Poster Presentation Australian & New Zealand Obesity Society 2014 Annual Scientific Meeting

Maternal diet and infant body composition in women at risk of gestational diabetes mellitus (#209)

Nathalie Kizirian 1 , Sarah Garnett 2 , Tania Markovic 3 , Glynis Ross 4 , Roslyn Muirhead 5 , Shannon Brodie 5 , Peter Petocz 6 , Jennie Brand-Miller 1 5
  1. Charles Perkins Centre, The University of Sydney, Sydney
  2. Institute of Endocrinology and Diabetes, The Children’s Hospital at Westmead, Sydney, NSW, Australia
  3. Metabolism and obesity services, Royal Prince Alfred Hospital, Sydney
  4. Diabetes Centre, Royal Prince Alfred Hospital, Sydney
  5. Boden Institute of Obesity, Nutrition, Exercise & Eating Disorders, University of Sydney, Sydney, NSW, Australia
  6. Department of Statistics, Macquarie University, Sydney


Prenatal and early postnatal nutritional environments are critical windows for disease development in later life. The aim of this study was to explore the association between maternal dietary intake and neonatal body composition.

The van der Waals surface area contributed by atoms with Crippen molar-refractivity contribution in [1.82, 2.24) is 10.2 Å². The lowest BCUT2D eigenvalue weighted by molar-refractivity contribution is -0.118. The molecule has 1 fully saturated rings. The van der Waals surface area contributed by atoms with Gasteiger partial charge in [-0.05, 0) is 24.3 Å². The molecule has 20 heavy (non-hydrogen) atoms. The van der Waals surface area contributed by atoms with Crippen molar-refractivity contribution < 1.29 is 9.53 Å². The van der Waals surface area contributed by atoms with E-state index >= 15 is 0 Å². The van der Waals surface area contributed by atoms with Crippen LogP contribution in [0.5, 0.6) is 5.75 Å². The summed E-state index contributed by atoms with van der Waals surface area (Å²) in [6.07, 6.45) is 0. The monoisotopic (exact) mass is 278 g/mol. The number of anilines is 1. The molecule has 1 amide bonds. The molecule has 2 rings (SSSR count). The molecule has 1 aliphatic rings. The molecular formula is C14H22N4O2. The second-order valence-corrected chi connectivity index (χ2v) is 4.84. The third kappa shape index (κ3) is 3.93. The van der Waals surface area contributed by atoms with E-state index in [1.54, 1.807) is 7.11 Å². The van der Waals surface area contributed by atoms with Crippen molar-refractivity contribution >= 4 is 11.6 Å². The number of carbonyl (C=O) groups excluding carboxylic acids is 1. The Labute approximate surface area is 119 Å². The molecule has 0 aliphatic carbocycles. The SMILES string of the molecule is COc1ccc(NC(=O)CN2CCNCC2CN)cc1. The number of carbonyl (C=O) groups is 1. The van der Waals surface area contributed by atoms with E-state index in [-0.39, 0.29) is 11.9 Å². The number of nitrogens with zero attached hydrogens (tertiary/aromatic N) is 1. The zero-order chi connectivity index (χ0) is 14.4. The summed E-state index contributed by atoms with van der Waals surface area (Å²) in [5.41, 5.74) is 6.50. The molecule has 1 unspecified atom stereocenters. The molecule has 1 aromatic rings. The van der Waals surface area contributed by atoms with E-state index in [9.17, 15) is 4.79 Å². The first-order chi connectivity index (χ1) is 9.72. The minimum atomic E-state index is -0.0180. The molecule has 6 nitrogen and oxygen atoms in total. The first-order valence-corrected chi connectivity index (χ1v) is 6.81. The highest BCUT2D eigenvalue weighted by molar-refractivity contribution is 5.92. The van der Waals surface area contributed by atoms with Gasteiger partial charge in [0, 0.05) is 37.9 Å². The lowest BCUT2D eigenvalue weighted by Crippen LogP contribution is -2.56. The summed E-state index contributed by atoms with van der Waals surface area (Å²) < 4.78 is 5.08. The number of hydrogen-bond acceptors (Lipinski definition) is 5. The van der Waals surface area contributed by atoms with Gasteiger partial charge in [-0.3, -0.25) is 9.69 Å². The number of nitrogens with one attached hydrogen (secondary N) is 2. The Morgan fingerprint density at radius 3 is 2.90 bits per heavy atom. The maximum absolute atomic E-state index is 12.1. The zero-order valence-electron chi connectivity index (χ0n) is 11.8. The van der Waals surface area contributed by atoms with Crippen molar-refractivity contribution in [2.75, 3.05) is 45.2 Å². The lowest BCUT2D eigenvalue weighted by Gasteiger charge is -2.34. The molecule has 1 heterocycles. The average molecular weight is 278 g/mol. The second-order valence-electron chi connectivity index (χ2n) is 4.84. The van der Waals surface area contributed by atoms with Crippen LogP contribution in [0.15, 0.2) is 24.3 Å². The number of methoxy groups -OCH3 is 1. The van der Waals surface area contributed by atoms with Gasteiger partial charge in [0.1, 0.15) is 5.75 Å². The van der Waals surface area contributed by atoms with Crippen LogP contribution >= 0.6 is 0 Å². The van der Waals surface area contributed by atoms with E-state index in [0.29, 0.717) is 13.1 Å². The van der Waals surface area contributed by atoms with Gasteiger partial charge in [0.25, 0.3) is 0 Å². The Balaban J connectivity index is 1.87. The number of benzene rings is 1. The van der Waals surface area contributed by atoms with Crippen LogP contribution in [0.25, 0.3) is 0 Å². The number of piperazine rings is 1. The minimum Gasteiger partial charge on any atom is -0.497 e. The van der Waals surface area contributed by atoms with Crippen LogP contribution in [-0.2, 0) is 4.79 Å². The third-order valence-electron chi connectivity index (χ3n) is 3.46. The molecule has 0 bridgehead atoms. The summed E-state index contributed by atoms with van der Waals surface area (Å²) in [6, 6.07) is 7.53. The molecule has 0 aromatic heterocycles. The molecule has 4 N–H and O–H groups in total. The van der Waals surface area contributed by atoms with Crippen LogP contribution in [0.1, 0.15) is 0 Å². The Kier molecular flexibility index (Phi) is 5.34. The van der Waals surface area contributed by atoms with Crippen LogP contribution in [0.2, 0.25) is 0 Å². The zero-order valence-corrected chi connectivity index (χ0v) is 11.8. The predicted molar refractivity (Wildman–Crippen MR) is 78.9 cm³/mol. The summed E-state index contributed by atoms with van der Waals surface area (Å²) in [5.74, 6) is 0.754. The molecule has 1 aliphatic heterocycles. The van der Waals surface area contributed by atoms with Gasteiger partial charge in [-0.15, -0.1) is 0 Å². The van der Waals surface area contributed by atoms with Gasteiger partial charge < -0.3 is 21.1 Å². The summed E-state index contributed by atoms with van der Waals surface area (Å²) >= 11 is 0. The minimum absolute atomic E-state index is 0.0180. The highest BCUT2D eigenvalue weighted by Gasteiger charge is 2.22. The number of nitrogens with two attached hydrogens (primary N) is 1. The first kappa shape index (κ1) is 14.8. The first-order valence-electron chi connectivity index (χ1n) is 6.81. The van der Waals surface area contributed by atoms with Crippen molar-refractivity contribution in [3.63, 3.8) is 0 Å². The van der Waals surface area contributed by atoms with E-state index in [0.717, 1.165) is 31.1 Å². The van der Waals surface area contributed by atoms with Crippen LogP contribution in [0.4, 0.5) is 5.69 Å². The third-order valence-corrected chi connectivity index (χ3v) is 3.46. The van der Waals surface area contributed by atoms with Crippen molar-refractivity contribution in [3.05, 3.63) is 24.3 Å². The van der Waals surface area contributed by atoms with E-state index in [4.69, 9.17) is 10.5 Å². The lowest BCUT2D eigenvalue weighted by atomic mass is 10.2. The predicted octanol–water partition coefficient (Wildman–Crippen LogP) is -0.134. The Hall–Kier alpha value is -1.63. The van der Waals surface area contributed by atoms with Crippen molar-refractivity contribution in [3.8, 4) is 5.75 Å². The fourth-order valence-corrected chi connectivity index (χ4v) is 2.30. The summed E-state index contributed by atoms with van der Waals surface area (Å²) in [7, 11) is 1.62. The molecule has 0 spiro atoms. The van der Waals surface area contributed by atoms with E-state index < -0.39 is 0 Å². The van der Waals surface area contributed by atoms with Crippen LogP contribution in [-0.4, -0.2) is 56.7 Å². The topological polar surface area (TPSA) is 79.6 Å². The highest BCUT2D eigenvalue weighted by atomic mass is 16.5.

Secondary analysis of women enrolled in a randomized controlled trial comparing the effect of a low glycaemic index diet vs a healthy diet in pregnancy at risk of gestational diabetes (n=139). Maternal dietary data was collected using 3-day food records in the second and third trimesters. Neonatal body composition was assessed by air-displacement plethysmography. Infant body composition was expressed as fat mass index [FM (kg)/length (m)2] and fat-free mass index [FFM (kg)/length (m)2].


Using linear regression, adjusted for confounders, second trimester maternal dietary carbohydrate (%E) was inversely related to offspring FFM index (β = -0.196, P = 0.050, n=96), while total fat and saturated fat were positively associated (%total fat, β = 0.241, P = 0.016; %saturated fat, β = 0.250, P = 0.012, n=96). In the third trimester, intake of total fat and saturated fat was positively associated with FM index (%total fat, β = 0.224, P = 0.037; %saturated fat, β = 0.216, P = 0.036, n=88), while the quantity and quality of carbohydrate was inversely associated with both FM index (%carbohydrate, β = 0.243, P = 0.037) and FFM index (GI, β = -0.267, P = 0.013).  


Fetal body composition may be influenced by maternal diet, particularly the quantity and quality of fat and carbohydrate. Both FFM and FM index appear to be increased by higher fat intake (including saturated fat), but reduced by higher intakes of carbohydrate, particularly from high GI sources. Whether these associations are causal requires further study.